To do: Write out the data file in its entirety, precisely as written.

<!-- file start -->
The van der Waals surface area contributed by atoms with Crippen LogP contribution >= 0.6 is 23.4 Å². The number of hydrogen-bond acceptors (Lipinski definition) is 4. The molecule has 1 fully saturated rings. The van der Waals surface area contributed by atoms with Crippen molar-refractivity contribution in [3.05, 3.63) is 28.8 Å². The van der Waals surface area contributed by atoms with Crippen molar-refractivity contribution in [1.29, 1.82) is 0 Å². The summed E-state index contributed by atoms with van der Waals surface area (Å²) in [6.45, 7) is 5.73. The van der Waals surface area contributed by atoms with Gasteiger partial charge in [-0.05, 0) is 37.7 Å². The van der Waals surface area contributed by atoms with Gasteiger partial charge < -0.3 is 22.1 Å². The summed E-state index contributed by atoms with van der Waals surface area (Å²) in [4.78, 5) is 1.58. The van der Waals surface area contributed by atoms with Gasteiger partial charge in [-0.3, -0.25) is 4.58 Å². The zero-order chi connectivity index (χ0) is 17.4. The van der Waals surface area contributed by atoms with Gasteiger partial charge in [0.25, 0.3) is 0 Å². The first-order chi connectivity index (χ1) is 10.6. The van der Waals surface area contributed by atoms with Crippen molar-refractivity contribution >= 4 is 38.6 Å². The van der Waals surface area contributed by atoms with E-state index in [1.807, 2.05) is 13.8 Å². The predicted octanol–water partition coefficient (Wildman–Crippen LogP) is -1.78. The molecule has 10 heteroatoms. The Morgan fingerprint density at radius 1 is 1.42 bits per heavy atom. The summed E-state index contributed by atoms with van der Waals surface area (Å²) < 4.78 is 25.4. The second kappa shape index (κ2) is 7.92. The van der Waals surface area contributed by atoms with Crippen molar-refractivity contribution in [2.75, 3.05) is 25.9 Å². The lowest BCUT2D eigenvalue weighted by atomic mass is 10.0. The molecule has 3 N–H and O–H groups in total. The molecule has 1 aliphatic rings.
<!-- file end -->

The van der Waals surface area contributed by atoms with Crippen LogP contribution >= 0.6 is 23.4 Å². The number of hydrogen-bond acceptors (Lipinski definition) is 4. The molecule has 1 fully saturated rings. The van der Waals surface area contributed by atoms with Crippen molar-refractivity contribution in [3.05, 3.63) is 28.8 Å². The van der Waals surface area contributed by atoms with Crippen molar-refractivity contribution in [1.29, 1.82) is 0 Å². The summed E-state index contributed by atoms with van der Waals surface area (Å²) in [6.45, 7) is 5.73. The van der Waals surface area contributed by atoms with Gasteiger partial charge in [-0.05, 0) is 37.7 Å². The van der Waals surface area contributed by atoms with Gasteiger partial charge < -0.3 is 22.1 Å². The summed E-state index contributed by atoms with van der Waals surface area (Å²) in [4.78, 5) is 1.58. The van der Waals surface area contributed by atoms with Gasteiger partial charge in [-0.3, -0.25) is 4.58 Å². The zero-order chi connectivity index (χ0) is 17.4. The van der Waals surface area contributed by atoms with Gasteiger partial charge in [0.25, 0.3) is 0 Å². The first-order chi connectivity index (χ1) is 10.6. The van der Waals surface area contributed by atoms with Crippen molar-refractivity contribution >= 4 is 38.6 Å². The van der Waals surface area contributed by atoms with E-state index in [1.807, 2.05) is 13.8 Å². The predicted octanol–water partition coefficient (Wildman–Crippen LogP) is -1.78. The molecule has 10 heteroatoms. The Morgan fingerprint density at radius 1 is 1.42 bits per heavy atom. The summed E-state index contributed by atoms with van der Waals surface area (Å²) < 4.78 is 25.4. The second kappa shape index (κ2) is 7.92. The van der Waals surface area contributed by atoms with Crippen molar-refractivity contribution in [2.75, 3.05) is 25.9 Å². The lowest BCUT2D eigenvalue weighted by atomic mass is 10.0. The molecule has 3 N–H and O–H groups in total. The molecule has 1 aliphatic rings.